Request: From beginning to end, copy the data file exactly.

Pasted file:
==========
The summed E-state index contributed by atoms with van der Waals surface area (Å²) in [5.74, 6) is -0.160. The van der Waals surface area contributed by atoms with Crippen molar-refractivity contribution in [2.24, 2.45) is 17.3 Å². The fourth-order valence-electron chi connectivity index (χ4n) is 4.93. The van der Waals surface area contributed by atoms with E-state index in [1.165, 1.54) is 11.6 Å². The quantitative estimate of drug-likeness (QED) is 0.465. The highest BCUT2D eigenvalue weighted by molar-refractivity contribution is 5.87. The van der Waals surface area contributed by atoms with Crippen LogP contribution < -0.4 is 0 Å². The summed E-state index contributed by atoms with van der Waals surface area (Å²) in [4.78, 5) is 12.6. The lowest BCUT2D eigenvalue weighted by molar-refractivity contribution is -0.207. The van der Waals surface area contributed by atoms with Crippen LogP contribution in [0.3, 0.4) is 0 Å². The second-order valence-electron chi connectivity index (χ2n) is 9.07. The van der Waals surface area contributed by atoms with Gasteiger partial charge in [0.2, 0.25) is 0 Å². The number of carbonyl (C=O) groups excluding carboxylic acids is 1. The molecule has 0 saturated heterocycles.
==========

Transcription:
The summed E-state index contributed by atoms with van der Waals surface area (Å²) in [5.74, 6) is -0.160. The van der Waals surface area contributed by atoms with Crippen molar-refractivity contribution in [2.24, 2.45) is 17.3 Å². The fourth-order valence-electron chi connectivity index (χ4n) is 4.93. The van der Waals surface area contributed by atoms with E-state index in [1.165, 1.54) is 11.6 Å². The quantitative estimate of drug-likeness (QED) is 0.465. The highest BCUT2D eigenvalue weighted by molar-refractivity contribution is 5.87. The van der Waals surface area contributed by atoms with Crippen LogP contribution < -0.4 is 0 Å². The summed E-state index contributed by atoms with van der Waals surface area (Å²) in [4.78, 5) is 12.6. The lowest BCUT2D eigenvalue weighted by molar-refractivity contribution is -0.207. The van der Waals surface area contributed by atoms with Crippen LogP contribution in [0.3, 0.4) is 0 Å². The second-order valence-electron chi connectivity index (χ2n) is 9.07. The van der Waals surface area contributed by atoms with Gasteiger partial charge in [0.2, 0.25) is 0 Å². The number of carbonyl (C=O) groups excluding carboxylic acids is 1. The molecule has 0 saturated heterocycles.